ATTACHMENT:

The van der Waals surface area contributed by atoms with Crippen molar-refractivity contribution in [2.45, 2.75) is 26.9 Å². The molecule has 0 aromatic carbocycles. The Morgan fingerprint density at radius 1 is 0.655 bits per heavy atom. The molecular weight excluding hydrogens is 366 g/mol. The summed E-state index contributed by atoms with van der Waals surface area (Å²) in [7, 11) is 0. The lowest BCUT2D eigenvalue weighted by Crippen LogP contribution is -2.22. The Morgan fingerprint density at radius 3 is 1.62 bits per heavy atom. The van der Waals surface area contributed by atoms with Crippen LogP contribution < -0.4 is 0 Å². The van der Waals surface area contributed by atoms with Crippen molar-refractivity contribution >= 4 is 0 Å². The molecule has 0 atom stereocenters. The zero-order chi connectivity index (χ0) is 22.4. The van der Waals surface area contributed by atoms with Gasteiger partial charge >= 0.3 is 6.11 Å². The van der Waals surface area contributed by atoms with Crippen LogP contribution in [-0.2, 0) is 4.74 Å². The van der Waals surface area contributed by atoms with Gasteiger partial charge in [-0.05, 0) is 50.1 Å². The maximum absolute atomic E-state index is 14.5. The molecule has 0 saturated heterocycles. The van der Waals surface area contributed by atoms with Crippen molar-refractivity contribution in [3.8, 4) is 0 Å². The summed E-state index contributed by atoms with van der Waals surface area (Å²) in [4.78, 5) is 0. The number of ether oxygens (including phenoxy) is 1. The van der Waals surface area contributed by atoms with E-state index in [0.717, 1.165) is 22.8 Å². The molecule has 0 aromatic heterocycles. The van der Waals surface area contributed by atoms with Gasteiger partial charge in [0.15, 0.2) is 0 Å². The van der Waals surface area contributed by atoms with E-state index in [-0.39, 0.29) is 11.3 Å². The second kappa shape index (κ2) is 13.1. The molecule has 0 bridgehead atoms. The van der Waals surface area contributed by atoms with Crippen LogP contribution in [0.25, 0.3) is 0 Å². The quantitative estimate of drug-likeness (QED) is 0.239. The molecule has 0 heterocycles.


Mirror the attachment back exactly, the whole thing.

The van der Waals surface area contributed by atoms with Crippen molar-refractivity contribution in [2.45, 2.75) is 26.9 Å². The molecule has 0 aromatic carbocycles. The Morgan fingerprint density at radius 1 is 0.655 bits per heavy atom. The molecular weight excluding hydrogens is 366 g/mol. The summed E-state index contributed by atoms with van der Waals surface area (Å²) in [7, 11) is 0. The lowest BCUT2D eigenvalue weighted by Crippen LogP contribution is -2.22. The Morgan fingerprint density at radius 3 is 1.62 bits per heavy atom. The van der Waals surface area contributed by atoms with Crippen LogP contribution < -0.4 is 0 Å². The van der Waals surface area contributed by atoms with Crippen molar-refractivity contribution >= 4 is 0 Å². The molecule has 0 atom stereocenters. The zero-order chi connectivity index (χ0) is 22.4. The van der Waals surface area contributed by atoms with Gasteiger partial charge >= 0.3 is 6.11 Å². The van der Waals surface area contributed by atoms with Crippen LogP contribution in [-0.2, 0) is 4.74 Å². The van der Waals surface area contributed by atoms with Gasteiger partial charge in [-0.05, 0) is 50.1 Å². The maximum absolute atomic E-state index is 14.5. The molecule has 0 saturated heterocycles. The van der Waals surface area contributed by atoms with Crippen molar-refractivity contribution in [3.8, 4) is 0 Å². The summed E-state index contributed by atoms with van der Waals surface area (Å²) in [4.78, 5) is 0. The number of ether oxygens (including phenoxy) is 1. The van der Waals surface area contributed by atoms with E-state index in [0.717, 1.165) is 22.8 Å². The molecule has 0 aromatic heterocycles. The van der Waals surface area contributed by atoms with Gasteiger partial charge in [0.15, 0.2) is 0 Å². The van der Waals surface area contributed by atoms with E-state index in [-0.39, 0.29) is 11.3 Å². The second kappa shape index (κ2) is 13.1. The molecule has 0 bridgehead atoms. The van der Waals surface area contributed by atoms with Crippen LogP contribution in [0.25, 0.3) is 0 Å². The quantitative estimate of drug-likeness (QED) is 0.239. The molecule has 0 heterocycles.